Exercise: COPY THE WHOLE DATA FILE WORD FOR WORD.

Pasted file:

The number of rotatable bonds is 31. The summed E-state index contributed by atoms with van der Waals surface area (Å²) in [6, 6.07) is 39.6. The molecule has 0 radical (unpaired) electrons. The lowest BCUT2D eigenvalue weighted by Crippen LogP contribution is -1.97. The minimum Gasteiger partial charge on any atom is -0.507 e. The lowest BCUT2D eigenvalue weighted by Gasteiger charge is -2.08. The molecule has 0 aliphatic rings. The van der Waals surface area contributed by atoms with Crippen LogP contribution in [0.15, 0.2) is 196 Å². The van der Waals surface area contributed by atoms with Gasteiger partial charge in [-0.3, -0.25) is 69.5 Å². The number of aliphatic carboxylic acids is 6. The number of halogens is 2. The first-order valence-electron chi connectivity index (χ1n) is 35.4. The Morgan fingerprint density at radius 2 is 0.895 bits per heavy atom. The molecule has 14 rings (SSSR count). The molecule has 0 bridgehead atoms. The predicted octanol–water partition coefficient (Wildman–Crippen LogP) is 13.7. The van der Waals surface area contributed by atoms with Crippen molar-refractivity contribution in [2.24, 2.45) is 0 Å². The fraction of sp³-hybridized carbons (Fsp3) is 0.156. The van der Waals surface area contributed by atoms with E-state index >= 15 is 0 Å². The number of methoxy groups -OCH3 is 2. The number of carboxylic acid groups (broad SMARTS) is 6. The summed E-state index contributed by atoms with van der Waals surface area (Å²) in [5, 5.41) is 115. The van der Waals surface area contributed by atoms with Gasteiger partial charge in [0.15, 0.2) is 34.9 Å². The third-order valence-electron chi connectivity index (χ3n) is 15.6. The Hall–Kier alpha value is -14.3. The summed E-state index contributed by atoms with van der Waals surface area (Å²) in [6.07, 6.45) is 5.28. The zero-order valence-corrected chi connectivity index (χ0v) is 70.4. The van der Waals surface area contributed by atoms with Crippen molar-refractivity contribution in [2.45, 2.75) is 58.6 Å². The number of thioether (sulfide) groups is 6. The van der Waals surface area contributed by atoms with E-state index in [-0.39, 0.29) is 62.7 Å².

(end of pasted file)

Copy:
The number of rotatable bonds is 31. The summed E-state index contributed by atoms with van der Waals surface area (Å²) in [6, 6.07) is 39.6. The molecule has 0 radical (unpaired) electrons. The lowest BCUT2D eigenvalue weighted by Crippen LogP contribution is -1.97. The minimum Gasteiger partial charge on any atom is -0.507 e. The lowest BCUT2D eigenvalue weighted by Gasteiger charge is -2.08. The molecule has 0 aliphatic rings. The van der Waals surface area contributed by atoms with Crippen LogP contribution in [0.15, 0.2) is 196 Å². The van der Waals surface area contributed by atoms with Gasteiger partial charge in [-0.3, -0.25) is 69.5 Å². The number of aliphatic carboxylic acids is 6. The number of halogens is 2. The first-order valence-electron chi connectivity index (χ1n) is 35.4. The Morgan fingerprint density at radius 2 is 0.895 bits per heavy atom. The molecule has 14 rings (SSSR count). The molecule has 0 bridgehead atoms. The predicted octanol–water partition coefficient (Wildman–Crippen LogP) is 13.7. The van der Waals surface area contributed by atoms with Crippen molar-refractivity contribution in [2.24, 2.45) is 0 Å². The fraction of sp³-hybridized carbons (Fsp3) is 0.156. The van der Waals surface area contributed by atoms with E-state index >= 15 is 0 Å². The number of methoxy groups -OCH3 is 2. The number of carboxylic acid groups (broad SMARTS) is 6. The summed E-state index contributed by atoms with van der Waals surface area (Å²) in [5, 5.41) is 115. The van der Waals surface area contributed by atoms with Gasteiger partial charge in [0.15, 0.2) is 34.9 Å². The third-order valence-electron chi connectivity index (χ3n) is 15.6. The Hall–Kier alpha value is -14.3. The summed E-state index contributed by atoms with van der Waals surface area (Å²) in [6.07, 6.45) is 5.28. The zero-order valence-corrected chi connectivity index (χ0v) is 70.4. The van der Waals surface area contributed by atoms with Crippen molar-refractivity contribution in [2.45, 2.75) is 58.6 Å². The number of thioether (sulfide) groups is 6. The van der Waals surface area contributed by atoms with E-state index in [-0.39, 0.29) is 62.7 Å².